From Micki's list on heart-tugging coming-of-age for aging readers.
Never would I expect to fall in love with a book whose anchor is boxing, but that’s exactly what happened when I read The Power of One. Possibly because Peekay—an abandoned boy of English heritage growing up in South Africa after the Boer War and during the rise of Nazi Germany—is so damn loveable. Possibly because the author is adept at weaving audacious characters, cultural clash, and mysticism into a delightful yet thought-provoking yarn. The Power of One had me at chapter one when Peekay’s Zulu nanny, a medicine man, and a chicken named Granpa Chook cure his “night water.” It takes some fancy footwork for Peekay to go from bed-wetter to welterweight champion of the world, and I was in the ring with him every step of the way.
Why should I read it?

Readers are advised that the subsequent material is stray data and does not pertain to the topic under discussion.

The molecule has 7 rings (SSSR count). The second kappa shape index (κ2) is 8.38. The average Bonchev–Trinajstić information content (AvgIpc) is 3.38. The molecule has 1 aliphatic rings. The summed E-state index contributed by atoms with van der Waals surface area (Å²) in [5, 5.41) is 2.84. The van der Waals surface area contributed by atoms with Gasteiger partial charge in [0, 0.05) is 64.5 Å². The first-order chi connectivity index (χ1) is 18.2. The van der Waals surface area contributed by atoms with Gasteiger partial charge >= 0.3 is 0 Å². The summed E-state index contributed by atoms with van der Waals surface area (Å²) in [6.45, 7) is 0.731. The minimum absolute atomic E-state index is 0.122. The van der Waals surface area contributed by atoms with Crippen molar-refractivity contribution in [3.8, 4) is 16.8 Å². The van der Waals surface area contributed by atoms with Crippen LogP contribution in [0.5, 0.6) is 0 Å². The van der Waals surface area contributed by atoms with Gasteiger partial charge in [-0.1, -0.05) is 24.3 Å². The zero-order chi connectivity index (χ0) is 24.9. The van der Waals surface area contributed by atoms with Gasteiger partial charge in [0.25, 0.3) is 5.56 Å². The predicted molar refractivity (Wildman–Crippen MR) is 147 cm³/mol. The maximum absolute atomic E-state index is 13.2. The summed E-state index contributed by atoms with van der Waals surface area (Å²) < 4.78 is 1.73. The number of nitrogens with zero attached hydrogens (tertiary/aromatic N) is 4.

What is this book about?
“The Power of One has everything: suspense, the exotic, violence; mysticism, psychology and magic; schoolboy adventures, drama.”
–The New York Times
“Unabashedly uplifting . . . asserts forcefully what all of us would like to believe: that the individual, armed with the spirit of independence–‘the power of one’–can prevail.”
–Cleveland Plain Dealer
In 1939, as Hitler casts his enormous, cruel shadow across the world, the seeds of apartheid take root in South Africa. There, a boy called Peekay is born. His childhood is marked by humiliation and abandonment, yet he vows to survive and conceives heroic dreams–which are nothing compared…